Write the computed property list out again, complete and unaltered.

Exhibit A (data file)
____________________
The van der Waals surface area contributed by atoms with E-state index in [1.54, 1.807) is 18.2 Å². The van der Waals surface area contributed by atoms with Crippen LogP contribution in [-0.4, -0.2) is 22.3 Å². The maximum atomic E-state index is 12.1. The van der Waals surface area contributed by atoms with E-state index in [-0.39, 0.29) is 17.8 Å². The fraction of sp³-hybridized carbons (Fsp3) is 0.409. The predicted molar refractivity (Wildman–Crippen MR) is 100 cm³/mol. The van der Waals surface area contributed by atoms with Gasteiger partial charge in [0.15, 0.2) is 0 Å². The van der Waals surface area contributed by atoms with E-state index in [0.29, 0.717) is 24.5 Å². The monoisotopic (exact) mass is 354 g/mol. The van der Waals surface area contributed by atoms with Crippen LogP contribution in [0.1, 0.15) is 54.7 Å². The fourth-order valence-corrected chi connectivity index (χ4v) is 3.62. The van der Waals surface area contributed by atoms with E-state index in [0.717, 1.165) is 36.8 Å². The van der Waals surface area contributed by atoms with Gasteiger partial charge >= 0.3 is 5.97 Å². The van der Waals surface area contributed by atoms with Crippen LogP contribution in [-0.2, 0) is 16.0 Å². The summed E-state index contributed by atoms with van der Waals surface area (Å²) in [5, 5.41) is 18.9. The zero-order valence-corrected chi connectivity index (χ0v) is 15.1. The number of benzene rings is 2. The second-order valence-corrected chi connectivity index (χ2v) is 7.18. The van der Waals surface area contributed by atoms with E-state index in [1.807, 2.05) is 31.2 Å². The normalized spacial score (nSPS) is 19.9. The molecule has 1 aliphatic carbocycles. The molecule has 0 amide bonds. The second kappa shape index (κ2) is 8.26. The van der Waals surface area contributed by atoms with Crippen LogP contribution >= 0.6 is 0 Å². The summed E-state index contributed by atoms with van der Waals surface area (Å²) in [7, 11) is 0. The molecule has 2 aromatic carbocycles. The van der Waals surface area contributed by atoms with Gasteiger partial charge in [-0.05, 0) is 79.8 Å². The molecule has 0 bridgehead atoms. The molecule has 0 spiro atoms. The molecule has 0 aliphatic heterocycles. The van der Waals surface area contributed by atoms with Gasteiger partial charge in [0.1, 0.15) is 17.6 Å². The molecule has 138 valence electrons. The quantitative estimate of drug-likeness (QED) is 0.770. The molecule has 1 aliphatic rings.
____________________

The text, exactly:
The van der Waals surface area contributed by atoms with E-state index in [1.54, 1.807) is 18.2 Å². The van der Waals surface area contributed by atoms with Crippen LogP contribution in [-0.4, -0.2) is 22.3 Å². The maximum atomic E-state index is 12.1. The van der Waals surface area contributed by atoms with E-state index in [-0.39, 0.29) is 17.8 Å². The fraction of sp³-hybridized carbons (Fsp3) is 0.409. The predicted molar refractivity (Wildman–Crippen MR) is 100 cm³/mol. The van der Waals surface area contributed by atoms with Gasteiger partial charge in [0.15, 0.2) is 0 Å². The van der Waals surface area contributed by atoms with E-state index in [0.29, 0.717) is 24.5 Å². The monoisotopic (exact) mass is 354 g/mol. The van der Waals surface area contributed by atoms with Crippen LogP contribution in [0.1, 0.15) is 54.7 Å². The fourth-order valence-corrected chi connectivity index (χ4v) is 3.62. The van der Waals surface area contributed by atoms with E-state index in [0.717, 1.165) is 36.8 Å². The van der Waals surface area contributed by atoms with Gasteiger partial charge >= 0.3 is 5.97 Å². The van der Waals surface area contributed by atoms with Crippen LogP contribution in [-0.2, 0) is 16.0 Å². The summed E-state index contributed by atoms with van der Waals surface area (Å²) in [5, 5.41) is 18.9. The zero-order valence-corrected chi connectivity index (χ0v) is 15.1. The number of benzene rings is 2. The second-order valence-corrected chi connectivity index (χ2v) is 7.18. The van der Waals surface area contributed by atoms with E-state index in [1.807, 2.05) is 31.2 Å². The normalized spacial score (nSPS) is 19.9. The molecule has 1 aliphatic carbocycles. The molecule has 0 amide bonds. The second kappa shape index (κ2) is 8.26. The van der Waals surface area contributed by atoms with Crippen LogP contribution >= 0.6 is 0 Å². The summed E-state index contributed by atoms with van der Waals surface area (Å²) in [7, 11) is 0. The molecule has 2 aromatic carbocycles. The van der Waals surface area contributed by atoms with Gasteiger partial charge in [-0.05, 0) is 79.8 Å². The molecule has 0 bridgehead atoms. The molecule has 0 spiro atoms. The molecule has 0 aliphatic heterocycles. The van der Waals surface area contributed by atoms with Gasteiger partial charge in [0.1, 0.15) is 17.6 Å². The molecule has 138 valence electrons. The quantitative estimate of drug-likeness (QED) is 0.770. The molecule has 1 aliphatic rings.